Lars and the Real Girl Director Interviewed on Pride & Prejudice & Zombies

Having cut my teeth on Kathy Acker’s Blood & Guts in High School, I find it difficult to believe the film version of Pride & Prejudice & Zombies will ever be able to beat the judge demanding of Hester Prynne, “Now pretty please tell us who you fucked?”

Nonetheless, I think it’s Hollywood’s Jane Austen craze as much as its zombie craze that has led the film version to get pushed along. There’s been a fever to make the perfect date movie by adapting this “novel,” which added text by Seth Grahame-Smith to Jane Austen’s original, based on an idea by QuirkBooks editor Jason Rekulak. The infectious desire to make P&P&Z has been been infecting Hollywood almost as much as the drive to completely fuck up World War Z.

Signed on now is director Craig Gillespie, of Lars and the Real Girl fame, who “finalized” a deal yesterday, which in Hollywood means virtually nothing at all, since people leave projects they’ve “finalized” constantly.

But just in case not everyone understands how thoroughly dead Hollywood is, note that:

“Gillespie recently wrapped a remake of the ’80s cult classic Fright Night, with Colin Farrell as the unfriendly neighborhood vampire.”

…which would probably hurt my brain to think about even more than it does, if I could remember who the hell Colin Farrell is, other than the scary face in my nightmares.

Gillespie “plans to begin shooting Pride & Predjudice & Zombies at the end of the summer,” which in Hollywood is a bit like saying you plan to have “Marty” over for dinner at your loft the next time he’s in L.A. Gillespie did an interview with Entertainment Weekly in which EW, as usual, really kicked out the jams when it comes to asking thought-provoking questions:

ENTERTAINMENT WEEKLY: I’m trying to think of a common thread between your three recent films – Lars and the Real Girl, the Fright Night remake, and now Pride and Prejudice and Zombies — and all I can figure is that you’re fascinated by things that aren’t really alive.


Ow!!! Ow!!! Ow!!!! The banality!! Teh vapidity! It burnsess us!!!! Fat, stewpid HOBBITSESS!! I know the finer points of monster symbolism tend to be lost on mainstream writers, but zombies and vampires are not even remotely the same thing. Jeez, EW, get your shit together!

Gillespie confirms that they’re (supposedly) using the same script that Three Kings/The Fighter/I-Heart-Huckabees director David O. Russel planned to use before he departed the project:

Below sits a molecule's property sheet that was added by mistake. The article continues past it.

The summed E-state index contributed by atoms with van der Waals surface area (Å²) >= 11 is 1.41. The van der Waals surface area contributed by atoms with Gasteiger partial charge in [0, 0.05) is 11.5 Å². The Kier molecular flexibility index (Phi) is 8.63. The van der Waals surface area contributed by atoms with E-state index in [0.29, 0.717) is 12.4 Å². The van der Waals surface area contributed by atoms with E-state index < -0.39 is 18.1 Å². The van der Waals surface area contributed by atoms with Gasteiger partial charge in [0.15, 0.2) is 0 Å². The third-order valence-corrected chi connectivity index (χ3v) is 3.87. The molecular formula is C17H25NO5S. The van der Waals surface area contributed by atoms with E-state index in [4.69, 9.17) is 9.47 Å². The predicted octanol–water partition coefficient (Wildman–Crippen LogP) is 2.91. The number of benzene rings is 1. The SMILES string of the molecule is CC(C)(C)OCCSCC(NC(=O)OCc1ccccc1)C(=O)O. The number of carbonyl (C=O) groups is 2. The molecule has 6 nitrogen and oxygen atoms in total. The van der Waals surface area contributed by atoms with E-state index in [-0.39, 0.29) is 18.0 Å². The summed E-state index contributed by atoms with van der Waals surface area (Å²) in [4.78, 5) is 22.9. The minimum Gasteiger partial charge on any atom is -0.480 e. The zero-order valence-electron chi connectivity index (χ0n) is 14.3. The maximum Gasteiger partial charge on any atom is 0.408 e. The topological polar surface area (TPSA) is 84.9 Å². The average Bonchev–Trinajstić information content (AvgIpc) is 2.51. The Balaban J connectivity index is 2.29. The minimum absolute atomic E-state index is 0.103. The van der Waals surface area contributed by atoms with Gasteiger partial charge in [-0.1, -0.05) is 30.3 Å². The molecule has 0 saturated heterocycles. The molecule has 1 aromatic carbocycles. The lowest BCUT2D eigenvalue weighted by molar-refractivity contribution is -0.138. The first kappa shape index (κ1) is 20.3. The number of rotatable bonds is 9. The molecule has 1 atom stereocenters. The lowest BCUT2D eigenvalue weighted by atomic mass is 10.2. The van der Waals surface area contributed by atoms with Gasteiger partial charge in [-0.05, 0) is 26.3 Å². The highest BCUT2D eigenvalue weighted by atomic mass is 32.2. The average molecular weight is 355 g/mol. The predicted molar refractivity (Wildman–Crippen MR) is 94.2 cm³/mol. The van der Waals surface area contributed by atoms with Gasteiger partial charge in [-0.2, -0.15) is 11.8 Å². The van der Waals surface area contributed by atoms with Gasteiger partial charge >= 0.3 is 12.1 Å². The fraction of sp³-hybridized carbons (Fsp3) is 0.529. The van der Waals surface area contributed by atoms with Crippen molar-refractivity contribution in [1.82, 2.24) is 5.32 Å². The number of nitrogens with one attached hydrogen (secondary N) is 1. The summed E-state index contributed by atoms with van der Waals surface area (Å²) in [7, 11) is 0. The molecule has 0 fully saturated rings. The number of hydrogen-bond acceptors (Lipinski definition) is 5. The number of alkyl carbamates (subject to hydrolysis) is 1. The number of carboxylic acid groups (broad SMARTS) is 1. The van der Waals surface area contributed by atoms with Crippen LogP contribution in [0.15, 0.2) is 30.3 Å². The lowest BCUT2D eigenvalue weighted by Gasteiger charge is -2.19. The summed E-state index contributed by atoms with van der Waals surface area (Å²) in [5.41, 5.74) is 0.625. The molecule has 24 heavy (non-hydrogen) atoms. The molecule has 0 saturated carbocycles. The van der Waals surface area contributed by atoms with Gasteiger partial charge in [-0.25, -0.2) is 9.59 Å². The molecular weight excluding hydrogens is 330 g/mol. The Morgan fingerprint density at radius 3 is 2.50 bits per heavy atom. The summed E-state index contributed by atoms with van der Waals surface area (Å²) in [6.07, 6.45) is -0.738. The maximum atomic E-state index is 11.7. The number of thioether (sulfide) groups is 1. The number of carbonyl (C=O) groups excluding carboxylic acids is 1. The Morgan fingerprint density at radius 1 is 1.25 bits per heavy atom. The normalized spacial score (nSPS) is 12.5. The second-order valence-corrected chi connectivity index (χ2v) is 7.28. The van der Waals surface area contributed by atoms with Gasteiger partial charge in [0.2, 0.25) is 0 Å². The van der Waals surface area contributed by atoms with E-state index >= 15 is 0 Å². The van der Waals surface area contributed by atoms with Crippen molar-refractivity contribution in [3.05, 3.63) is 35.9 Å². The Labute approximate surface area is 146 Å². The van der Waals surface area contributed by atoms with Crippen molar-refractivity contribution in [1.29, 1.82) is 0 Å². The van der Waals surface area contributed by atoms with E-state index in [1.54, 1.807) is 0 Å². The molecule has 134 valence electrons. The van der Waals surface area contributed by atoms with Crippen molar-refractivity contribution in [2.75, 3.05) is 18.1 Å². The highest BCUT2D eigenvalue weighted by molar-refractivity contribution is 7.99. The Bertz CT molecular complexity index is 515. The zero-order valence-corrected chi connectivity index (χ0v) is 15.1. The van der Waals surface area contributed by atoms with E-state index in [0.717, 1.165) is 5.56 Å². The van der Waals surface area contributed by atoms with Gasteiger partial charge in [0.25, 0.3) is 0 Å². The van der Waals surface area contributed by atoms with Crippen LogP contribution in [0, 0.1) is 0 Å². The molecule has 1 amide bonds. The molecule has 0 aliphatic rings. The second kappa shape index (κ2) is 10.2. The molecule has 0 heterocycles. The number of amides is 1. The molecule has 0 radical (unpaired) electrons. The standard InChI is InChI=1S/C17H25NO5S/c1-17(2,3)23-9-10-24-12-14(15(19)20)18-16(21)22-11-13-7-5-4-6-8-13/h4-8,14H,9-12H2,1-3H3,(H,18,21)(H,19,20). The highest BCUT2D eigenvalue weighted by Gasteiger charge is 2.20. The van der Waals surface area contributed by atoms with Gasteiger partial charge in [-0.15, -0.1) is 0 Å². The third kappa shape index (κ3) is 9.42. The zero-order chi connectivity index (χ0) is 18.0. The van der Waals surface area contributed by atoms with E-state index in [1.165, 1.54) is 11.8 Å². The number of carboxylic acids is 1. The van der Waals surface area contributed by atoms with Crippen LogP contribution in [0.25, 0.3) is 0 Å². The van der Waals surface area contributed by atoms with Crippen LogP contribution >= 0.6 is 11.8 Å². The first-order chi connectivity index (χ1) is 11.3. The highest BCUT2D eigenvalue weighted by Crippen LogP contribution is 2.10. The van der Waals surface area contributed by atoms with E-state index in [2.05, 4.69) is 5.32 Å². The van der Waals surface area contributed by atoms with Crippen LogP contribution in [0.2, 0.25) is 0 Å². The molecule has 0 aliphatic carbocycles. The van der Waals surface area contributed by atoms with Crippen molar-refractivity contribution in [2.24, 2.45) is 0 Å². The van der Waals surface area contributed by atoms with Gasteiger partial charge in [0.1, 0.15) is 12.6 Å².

[W]e have a really great script that we’re just going to do a polish on and then get going, really…. David Russell wrote the script off the book, and it has such a great mix of humor and horror. I just love being able to juggle those two aspects. The humor is inherent in the Pride and Prejudice side, but taking that and accenting it with zombies is just a brilliant and fun idea. And there are such strong female characters, which is nice to have. It’s a great clash.


Okeedokee, then. He also said:


There’s a lot of action in this. There are a lot of big set pieces in this film, which is exciting. Basically, as I said to the studio, at the core it’s a love story between Elizabeth and Darcy. If that’s not working, and we’re not rooting for those two get together through all this craziness, the movie is not going to work. That’s key to me, to have this great emotional story going on, and all this craziness.

…I love the propriety of the Jane Austen novels, which you want to keep. The language, what’s appropriate and not appropriate. The customs, and the hierarchy. They had very witty dialogue with a lot of undertones to it. You need the juxtoposition. There’s going to be a strong gothic undertone, which ties the two genres together. It’s more in the world of [Tim Burton’s 1999] Sleepy Hollow, where it’s somewhat stylized. We have that creative license because of the zombies. I’ll certainly do my homework and explore genres to see what might work, but it’s going to have that strong gothic sense, I think.


Incidentally, Grahame-Smith’s first book was The Big Book of Porn, a nonfiction history of adult movies that I haven’t read and therefore can’t really make fun of — at least not very effectively. The follow-up to the zombies book was Dawn of the Dreadfuls, but Grahame-Smith didn’t write it. His next novel was Abe Lincoln, Vampire Hunter.

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